Everyone agrees that business priorities define the IT agenda for any enterprise; the starting point is the organization business strategy, in the creation of which the CIO participates and then gets down to formulating the IT strategy that is aligned to the business objectives. It is also well understood that there are no IT projects but only business projects enabled by IT. There is no disagreement to the fact that if there is business ownership and buy-in, initiatives have better success rates when compared to projects owned and led by IT. Companies working in this framework claim higher business IT alignment or BITA.
In the current context with disruptions and changing business paradigms driven by technology, social media, mobility, every day brings new challenges and opportunities for every CXO. All of these link back to IT in some way and the responsibility rests on the CIO to help unravel the quagmire. Referentially there are many instances of wins though they do not provide the same results when replicated by others. So where is the gap?
A recent survey on the balanced scorecard of the enterprise cascaded to CXOs revealed that in mature organizations it was difficult to differentiate between the CMO, CFO and the CIO scorecard. They appeared to mirror each other with the collective agenda being customer acquisition and retention, growth, and profitability. There was appreciation of core competency but there were no silos. Everyone had to work together to create success.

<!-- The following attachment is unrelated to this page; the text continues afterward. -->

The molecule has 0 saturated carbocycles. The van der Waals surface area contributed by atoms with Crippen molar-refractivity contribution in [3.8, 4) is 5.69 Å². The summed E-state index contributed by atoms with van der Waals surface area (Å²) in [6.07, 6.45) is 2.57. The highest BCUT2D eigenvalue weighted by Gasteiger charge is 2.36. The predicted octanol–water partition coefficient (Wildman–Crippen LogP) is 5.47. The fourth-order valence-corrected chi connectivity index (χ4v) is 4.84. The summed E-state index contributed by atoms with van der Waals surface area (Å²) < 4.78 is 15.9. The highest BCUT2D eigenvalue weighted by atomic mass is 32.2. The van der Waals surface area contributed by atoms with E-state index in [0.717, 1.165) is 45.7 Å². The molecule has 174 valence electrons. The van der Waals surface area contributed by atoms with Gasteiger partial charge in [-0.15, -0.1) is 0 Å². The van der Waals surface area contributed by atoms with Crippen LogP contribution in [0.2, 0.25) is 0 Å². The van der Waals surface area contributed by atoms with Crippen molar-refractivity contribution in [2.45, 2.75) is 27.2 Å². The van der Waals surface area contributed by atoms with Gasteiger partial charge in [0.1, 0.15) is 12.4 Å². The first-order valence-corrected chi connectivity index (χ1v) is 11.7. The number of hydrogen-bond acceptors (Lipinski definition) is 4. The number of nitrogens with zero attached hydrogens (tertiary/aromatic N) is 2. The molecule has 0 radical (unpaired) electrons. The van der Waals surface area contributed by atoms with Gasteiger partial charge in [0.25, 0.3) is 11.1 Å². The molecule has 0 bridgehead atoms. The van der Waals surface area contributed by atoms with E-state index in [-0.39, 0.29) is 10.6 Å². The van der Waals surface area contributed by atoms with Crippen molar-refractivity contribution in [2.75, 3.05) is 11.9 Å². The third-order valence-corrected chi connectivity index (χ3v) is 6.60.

What’s the right recipe for success?
Then is the hypothesis on alignment above still relevant? Why some of the innovation does not work with copy and paste? What makes some organizations successful and some challenged? In the past some of the scenarios were termed cultural or political and brushed aside; sustained success is a function of how the management team works together to support each other. When any of the functions is perceived to be first amongst equals or of lesser pedigree, then the effort required for success multiplies.
CIOs leading from the front can drive new business opportunities and models. In the case of FMCG industry, the solutions transformed the way orders were logged into the system from the field; the pharmaceutical industry gained prescriptions using planning, targeting, and reporting by the medical representatives on the field; retail and airlines improved customer service with queue busting. These are just a few examples of innovation driven by IT. I do not in any way take away the credit from others–without their collaboration this would not have worked.
I believe that the era of alignment is passé; many CIOs have already moved beyond focusing on alignment to creating new business opportunities. It is not about how IT can solve a problem but about the next leadership step driven by IT and business adapting to the new paradigm. Business no longer drives IT alone; IT has broken free of the age old postulate and is now also leading business direction. BITA and ITBA are two sides of the same coin. It does not matter which side you look at, the value remains the same.